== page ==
Today, at least in some places, I'm told kids may not have pocketknives in school. Not to be completely naive about it, if they have them, it's not allowed, it's a violation. If they had them, it's said, they would not only be classed as concealed weapons, but used as such, so it does seem sound reasoning to prohibit them.
By contrast, to this day, whenever I have my pants on I feel incomplete unless there's a trusty pocketknife in my right side pocket, and it has been that way ever since I was a six-year-old first-grader. In those days it was the norm for boys and pocketknives to be inseparable, one each, always. I have scarred fingers, too.
Mostly we boys in the lower grades carried a kind of knife chiefly distinguished by being cheaply acquired and replaced. They usually had but one blade and had metal sides for handles, stamped and painted to resemble deer horn. They cost about twenty five cents in what we called variety stores. They were sufficiently durable for our kind of user. We didn't wear them out, but we lost them with regular frequency and frequent regularity. We saw them disappear into bodies of water sometimes, but most often they fell out of, or through holes in, our pockets at times and in places unknown, so it was rarely possible to find them after their loss had been discovered. Even in pre-Depression and Depression days it was not prohibitive to come up with a quarter for another one.
We used them to clean our fingernails if a school inspection came up, to carve initials in tree bark and school desks, to cut string or divide apples, to bore holes in acorns and horse chestnuts, to scale and gut fish, to whittle sling shots and such products and so on and on. We would have tried to use them to skin and dress small game if we had had any, but we were still in the B-B gun stage then. Our take was very limited, including little that was skinnable. Some few boys had Boy Scout knives, with one big blade, a can opener, a bottle opener, a leather punch and other gadgets. These were quite admired, but really quite heavy and cumbersome.
We knew about better quality knives, too, with names like Ka-Bar and Case attesting to their superiority, but we were somehow practical-minded enough not to covet them. They were for men. Young and middle-aged men used them for everything, including cutting off chew-size portions from plug tobacco. Their knives, like themselves, were in their prime. Old men had the same kinds but theirs had been ground sharp so often the handles no longer completely covered the blades' points, and the nickel plate was worn off in places showing brass alloys underneath. They were like their owners in many respects.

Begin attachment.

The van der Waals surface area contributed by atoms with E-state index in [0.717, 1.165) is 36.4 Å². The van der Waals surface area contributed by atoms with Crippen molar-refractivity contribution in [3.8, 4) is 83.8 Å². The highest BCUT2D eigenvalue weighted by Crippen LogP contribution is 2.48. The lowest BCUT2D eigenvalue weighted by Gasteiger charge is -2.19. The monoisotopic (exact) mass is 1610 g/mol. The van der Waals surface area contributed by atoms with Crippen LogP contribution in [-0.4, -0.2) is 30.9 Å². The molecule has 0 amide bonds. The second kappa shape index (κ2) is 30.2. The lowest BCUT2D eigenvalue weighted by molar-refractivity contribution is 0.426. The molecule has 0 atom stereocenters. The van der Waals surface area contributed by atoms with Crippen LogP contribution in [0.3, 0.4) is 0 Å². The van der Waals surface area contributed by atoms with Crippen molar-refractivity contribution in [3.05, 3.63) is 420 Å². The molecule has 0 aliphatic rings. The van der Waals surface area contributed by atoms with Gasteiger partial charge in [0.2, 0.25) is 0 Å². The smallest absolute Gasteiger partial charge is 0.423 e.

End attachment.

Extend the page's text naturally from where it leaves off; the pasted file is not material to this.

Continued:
I have been threatened on occasion with some spectacular forms of violence, and subjected to some I didn't enjoy—but never did any of them involve a pocketknife. Somehow, for some reason, I don't think the idea ever occurred to us. Hardly explicable in today's light, but it was effective restraint nevertheless.
What we did do with our knives was to play Mumbledy-Peg. The only equipment needed was a pocketknife.
When I decided to try to write about that I came up against a revelation. If I had tried to teach this game to my son when he was at the age for it, and I barely thirty, I think I could have done it. But this is not a game fathers often taught their sons; more likely older brothers did, or else it was a matter of observation and monkey-see, monkey-do. Anyway, in the early 1950s there was no demand. It has been over 60 years since I played it myself and I find there is much I can't remember. Nevertheless, I'll try to record what I can recall. Perhaps some other oldster will recognize what's missing or in error and supply or correct it. That way, the whole story might still end up stored in a computer some day for whatever value that might have for posterity.
Mumbledy-peg is a game of skill consisting of many prescribed moves, each of which to be successful had to end up with the knife point sticking in the ground firmly enough so the knife would stand without falling over. This meant a relationship between the kind of soil in an area and the popularity of this game. Out on the eastern end of Long Island where I lived in my mumbledy-peg years there were very few stones and the game was much played. When we moved to Ithaca where gravel and shale fragments were so numerous you couldn't stick a pitchfork in the ground without several tries, I never saw it played, and that's easy to understand.